Q is for Question Time, but not for answers
"We are willing to be reasonable and say, ‘Can the president be patient and add the time during which he will stand and answer the questions?’"
Speaker of Parliament Baleka Mbete explaining in an interview in March that Parliament will wait for the president, rather than demand he appear for questions.
R is for respect, something fossils don’t do
"This thing is inconsistent with reality and supports the theory that we are subhuman. That’s why Africans aren’t respected by the rest of the world."
Former ANC chief whip Mathole Motshekga on the discovery of Homo naledi in September.
S is for sharing, but be careful what
"Please come back PW Botha — you were far more honest than any of these ANC rogues, and you provided a far better service to the public."
Journalist Paul Kirk in a post on Facebook in September. The post was shared by DA MP Dianne Kohler Barnard, which resulted in her membership being terminated.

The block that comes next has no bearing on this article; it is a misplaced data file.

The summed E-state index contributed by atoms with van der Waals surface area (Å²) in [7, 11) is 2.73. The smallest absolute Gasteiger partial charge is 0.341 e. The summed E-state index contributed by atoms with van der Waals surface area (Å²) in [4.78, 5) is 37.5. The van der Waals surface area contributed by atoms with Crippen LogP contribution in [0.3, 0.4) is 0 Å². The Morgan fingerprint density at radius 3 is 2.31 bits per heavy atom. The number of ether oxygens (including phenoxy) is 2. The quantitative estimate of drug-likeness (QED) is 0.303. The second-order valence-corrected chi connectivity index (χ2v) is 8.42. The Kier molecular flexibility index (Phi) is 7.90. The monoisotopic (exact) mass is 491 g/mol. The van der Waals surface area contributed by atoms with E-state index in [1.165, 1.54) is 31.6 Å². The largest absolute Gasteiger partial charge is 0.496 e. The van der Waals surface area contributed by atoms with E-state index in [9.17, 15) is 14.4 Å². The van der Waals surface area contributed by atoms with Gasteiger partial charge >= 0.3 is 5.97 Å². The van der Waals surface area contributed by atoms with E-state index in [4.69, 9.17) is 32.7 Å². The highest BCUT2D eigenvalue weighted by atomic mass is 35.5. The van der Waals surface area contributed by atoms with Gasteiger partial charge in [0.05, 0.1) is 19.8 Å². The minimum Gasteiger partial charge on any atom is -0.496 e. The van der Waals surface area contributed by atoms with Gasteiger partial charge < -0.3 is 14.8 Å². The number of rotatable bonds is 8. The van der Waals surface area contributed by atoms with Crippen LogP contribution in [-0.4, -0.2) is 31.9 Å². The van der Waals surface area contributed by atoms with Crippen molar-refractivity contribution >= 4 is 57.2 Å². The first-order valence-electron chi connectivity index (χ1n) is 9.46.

T is for truth, a costly business
"The commission is of the view that it cannot be said that Mr Ramaphosa was the ‘cause of the massacre’."
From the 600-page, R153m report of the Marikana Commission of Inquiry, released in June. Deputy President Cyril Ramaphosa was a nonexecutive director at the time of the August 2012 tragedy, when police shot striking miners.
U is for u-turn, and Cabinet reshuffles
"I have received many representations to reconsider my decision. As a democratic government, we emphasise the importance of listening to the people and to respond to their views."
Zuma in December, explaining his decision to undo the appointment of Desmond van Rooyen as finance minister and reinstall former finance minister Pravin Gordhan in his place. Four days earlier, Van Rooyen had replaced Nhlanhla Nene.